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| Chaffin Luhana LLP

In November 2013, the New York Times reported that Johnson & Johnson (J&J) would pay more than $2.2 billion in fines to settle claims that it overpromoted Risperdal, an antipsychotic drug, to vulnerable populations like the elderly, children, and adolescents. The company was accused of advertising the drug for so-called “off-label” uses that had not been approved by the FDA. Though doctors may prescribe medications off-label, companies are not allowed to promote their medications for those uses.

Promoting Risperdal to the Elderly

According to the LA Times, J&J and its subsidiary, Janssen Pharmaceuticals Inc., promoted Risperdal for the treatment of dementia in elderly patients from 1999 through 2005. Yet the drug, which was initially approved by the FDA to treat schizophrenia in adults, was never approved to treat dementia in the elderly.

In 2005, the FDA released a public health advisory stating that treatment of dementia in the elderly with antipsychotic medications was associated with increased risk of death. More specifically, patients taking Risperdal, Abilify, or Seroquel were 1.6–1.7 times more likely to die than those not taking these drugs. The cause was typically a heart-related event, such as a heart attack or heart failure.

Later, in 2008, the agency noted that a new, boxed warning had been placed on the product label. The verbiage explains that elderly patients with dementia are at an increased risk for mortality when taking the medication.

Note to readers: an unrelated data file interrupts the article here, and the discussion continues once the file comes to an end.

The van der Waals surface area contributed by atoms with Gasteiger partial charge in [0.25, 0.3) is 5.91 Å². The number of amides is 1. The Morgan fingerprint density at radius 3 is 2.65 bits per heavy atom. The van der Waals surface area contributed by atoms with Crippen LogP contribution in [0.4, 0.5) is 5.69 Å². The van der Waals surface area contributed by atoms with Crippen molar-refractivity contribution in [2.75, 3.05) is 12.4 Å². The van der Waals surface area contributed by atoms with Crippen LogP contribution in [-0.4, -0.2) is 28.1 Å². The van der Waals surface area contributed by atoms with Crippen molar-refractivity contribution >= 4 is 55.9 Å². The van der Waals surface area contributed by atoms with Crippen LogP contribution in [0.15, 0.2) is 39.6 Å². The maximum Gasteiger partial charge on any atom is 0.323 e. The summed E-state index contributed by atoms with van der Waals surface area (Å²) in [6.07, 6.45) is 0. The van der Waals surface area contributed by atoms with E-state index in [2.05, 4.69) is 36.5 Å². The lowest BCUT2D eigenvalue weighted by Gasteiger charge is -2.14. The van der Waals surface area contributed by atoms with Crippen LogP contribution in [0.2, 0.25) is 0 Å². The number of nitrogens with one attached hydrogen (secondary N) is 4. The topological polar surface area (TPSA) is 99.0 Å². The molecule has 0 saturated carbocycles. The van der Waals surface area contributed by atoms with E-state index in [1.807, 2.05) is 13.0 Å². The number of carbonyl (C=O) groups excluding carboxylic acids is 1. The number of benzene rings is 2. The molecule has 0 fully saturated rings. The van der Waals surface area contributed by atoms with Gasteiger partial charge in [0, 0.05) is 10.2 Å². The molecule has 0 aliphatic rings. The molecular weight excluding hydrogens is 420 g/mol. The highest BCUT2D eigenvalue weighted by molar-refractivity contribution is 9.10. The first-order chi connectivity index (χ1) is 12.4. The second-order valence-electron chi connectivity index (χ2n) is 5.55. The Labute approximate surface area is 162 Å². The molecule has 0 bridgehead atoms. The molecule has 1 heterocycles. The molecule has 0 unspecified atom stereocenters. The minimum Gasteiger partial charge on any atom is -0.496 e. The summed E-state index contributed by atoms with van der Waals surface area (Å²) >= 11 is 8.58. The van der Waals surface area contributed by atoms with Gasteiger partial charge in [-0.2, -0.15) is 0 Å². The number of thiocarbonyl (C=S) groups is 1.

A later 2012 study published in BMJ reported that nursing home residents over the age of 65 who took certain antipsychotic medications for dementia—like Risperdal—were at an increased risk of death. The study was conducted by Harvard Health researchers, and involved over 75,000 older nursing home residents.

Despite these issues, and the lack of FDA approval, federal officials stated that J&J “actively pursued the market for geriatric patients,” even dedicating a specific sales force for promoting Risperdal to doctors treating elderly patients.

Promoting Risperdal to Children

The Justice Department also accused J&J of improperly marketing Risperdal to children. Prior to 2006, the drug was not approved for the treatment of any condition in children, yet J&J allegedly encouraged sales professionals to visit child psychologists and health care facilities that focused mainly on young patients.

In 2006, the FDA approved Risperdal for the treatment of “irritability in autistic children and adolescents.” Since then, however, a number of studies have linked this treatment with “gynecomastia,” or an abnormal growth of breast tissue in boys and teens. Over 400 lawsuits have been filed against drug maker Janssen Pharmaceuticals and their parent company, Johnson & Johnson (J&J), and over 100 of those involve claims of gynecomastia. Some of these involve plaintiffs who were given Risperdal before 2005, when the drug was not approved for use in children.

One such lawsuit, filed by a man named Aron Banks who claimed to have suffered from emotional trauma after his breasts enlarged, was settled on the first day of trial. Banks claimed Risperdal caused him to suffer gynecomastia, and that he had to go through surgery to correct the issue.

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